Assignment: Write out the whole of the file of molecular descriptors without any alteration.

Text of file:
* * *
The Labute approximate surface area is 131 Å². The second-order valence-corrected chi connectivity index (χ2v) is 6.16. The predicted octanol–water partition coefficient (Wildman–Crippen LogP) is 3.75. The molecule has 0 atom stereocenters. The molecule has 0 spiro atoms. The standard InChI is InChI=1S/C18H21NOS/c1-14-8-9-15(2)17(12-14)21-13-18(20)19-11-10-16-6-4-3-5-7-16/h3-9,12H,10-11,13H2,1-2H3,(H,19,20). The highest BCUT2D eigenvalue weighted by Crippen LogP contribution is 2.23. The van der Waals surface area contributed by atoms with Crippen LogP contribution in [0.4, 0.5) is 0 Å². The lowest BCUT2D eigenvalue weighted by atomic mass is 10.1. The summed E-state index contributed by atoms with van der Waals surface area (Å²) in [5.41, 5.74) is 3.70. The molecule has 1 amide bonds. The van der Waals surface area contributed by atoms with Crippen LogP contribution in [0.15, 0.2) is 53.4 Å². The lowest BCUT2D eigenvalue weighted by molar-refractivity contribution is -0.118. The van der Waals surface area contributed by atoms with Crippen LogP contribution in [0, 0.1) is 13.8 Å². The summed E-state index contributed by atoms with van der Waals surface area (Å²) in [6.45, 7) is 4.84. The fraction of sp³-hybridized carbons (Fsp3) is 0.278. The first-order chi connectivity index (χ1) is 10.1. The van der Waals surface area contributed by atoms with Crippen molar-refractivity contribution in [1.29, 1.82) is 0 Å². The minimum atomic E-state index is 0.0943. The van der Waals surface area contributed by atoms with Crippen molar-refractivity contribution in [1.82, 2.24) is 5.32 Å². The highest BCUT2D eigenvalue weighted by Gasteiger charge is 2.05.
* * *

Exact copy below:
The Labute approximate surface area is 131 Å². The second-order valence-corrected chi connectivity index (χ2v) is 6.16. The predicted octanol–water partition coefficient (Wildman–Crippen LogP) is 3.75. The molecule has 0 atom stereocenters. The molecule has 0 spiro atoms. The standard InChI is InChI=1S/C18H21NOS/c1-14-8-9-15(2)17(12-14)21-13-18(20)19-11-10-16-6-4-3-5-7-16/h3-9,12H,10-11,13H2,1-2H3,(H,19,20). The highest BCUT2D eigenvalue weighted by Crippen LogP contribution is 2.23. The van der Waals surface area contributed by atoms with Crippen LogP contribution in [0.4, 0.5) is 0 Å². The lowest BCUT2D eigenvalue weighted by atomic mass is 10.1. The summed E-state index contributed by atoms with van der Waals surface area (Å²) in [5.41, 5.74) is 3.70. The molecule has 1 amide bonds. The van der Waals surface area contributed by atoms with Crippen LogP contribution in [0.15, 0.2) is 53.4 Å². The lowest BCUT2D eigenvalue weighted by molar-refractivity contribution is -0.118. The van der Waals surface area contributed by atoms with Crippen LogP contribution in [0, 0.1) is 13.8 Å². The summed E-state index contributed by atoms with van der Waals surface area (Å²) in [6.45, 7) is 4.84. The fraction of sp³-hybridized carbons (Fsp3) is 0.278. The first-order chi connectivity index (χ1) is 10.1. The van der Waals surface area contributed by atoms with Crippen molar-refractivity contribution in [1.29, 1.82) is 0 Å². The minimum atomic E-state index is 0.0943. The van der Waals surface area contributed by atoms with Crippen molar-refractivity contribution in [1.82, 2.24) is 5.32 Å². The highest BCUT2D eigenvalue weighted by Gasteiger charge is 2.05.